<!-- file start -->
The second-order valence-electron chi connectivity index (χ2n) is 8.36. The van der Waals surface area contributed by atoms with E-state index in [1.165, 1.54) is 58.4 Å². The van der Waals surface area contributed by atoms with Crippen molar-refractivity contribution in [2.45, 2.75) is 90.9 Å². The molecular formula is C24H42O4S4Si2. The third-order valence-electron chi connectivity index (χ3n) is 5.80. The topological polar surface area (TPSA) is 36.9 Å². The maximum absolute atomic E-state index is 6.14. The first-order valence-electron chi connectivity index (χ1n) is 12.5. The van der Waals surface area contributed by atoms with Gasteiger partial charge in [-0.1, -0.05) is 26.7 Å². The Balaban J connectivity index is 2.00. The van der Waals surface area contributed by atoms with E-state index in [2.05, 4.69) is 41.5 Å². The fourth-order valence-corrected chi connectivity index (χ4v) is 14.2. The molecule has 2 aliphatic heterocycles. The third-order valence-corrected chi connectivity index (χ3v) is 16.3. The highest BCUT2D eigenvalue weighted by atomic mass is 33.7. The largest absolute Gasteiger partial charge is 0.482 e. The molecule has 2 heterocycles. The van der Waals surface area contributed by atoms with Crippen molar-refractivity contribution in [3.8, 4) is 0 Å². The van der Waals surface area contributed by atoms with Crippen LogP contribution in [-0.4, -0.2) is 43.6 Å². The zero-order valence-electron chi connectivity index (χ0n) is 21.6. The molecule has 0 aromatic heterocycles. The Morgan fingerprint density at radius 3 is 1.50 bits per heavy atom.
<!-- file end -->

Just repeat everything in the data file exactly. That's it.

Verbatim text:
The second-order valence-electron chi connectivity index (χ2n) is 8.36. The van der Waals surface area contributed by atoms with E-state index in [1.165, 1.54) is 58.4 Å². The van der Waals surface area contributed by atoms with Crippen molar-refractivity contribution in [2.45, 2.75) is 90.9 Å². The molecular formula is C24H42O4S4Si2. The third-order valence-electron chi connectivity index (χ3n) is 5.80. The topological polar surface area (TPSA) is 36.9 Å². The maximum absolute atomic E-state index is 6.14. The first-order valence-electron chi connectivity index (χ1n) is 12.5. The van der Waals surface area contributed by atoms with Gasteiger partial charge in [-0.1, -0.05) is 26.7 Å². The Balaban J connectivity index is 2.00. The van der Waals surface area contributed by atoms with E-state index in [2.05, 4.69) is 41.5 Å². The fourth-order valence-corrected chi connectivity index (χ4v) is 14.2. The molecule has 2 aliphatic heterocycles. The third-order valence-corrected chi connectivity index (χ3v) is 16.3. The highest BCUT2D eigenvalue weighted by atomic mass is 33.7. The largest absolute Gasteiger partial charge is 0.482 e. The molecule has 2 heterocycles. The van der Waals surface area contributed by atoms with Crippen molar-refractivity contribution in [3.8, 4) is 0 Å². The van der Waals surface area contributed by atoms with Crippen LogP contribution in [-0.4, -0.2) is 43.6 Å². The zero-order valence-electron chi connectivity index (χ0n) is 21.6. The molecule has 0 aromatic heterocycles. The Morgan fingerprint density at radius 3 is 1.50 bits per heavy atom.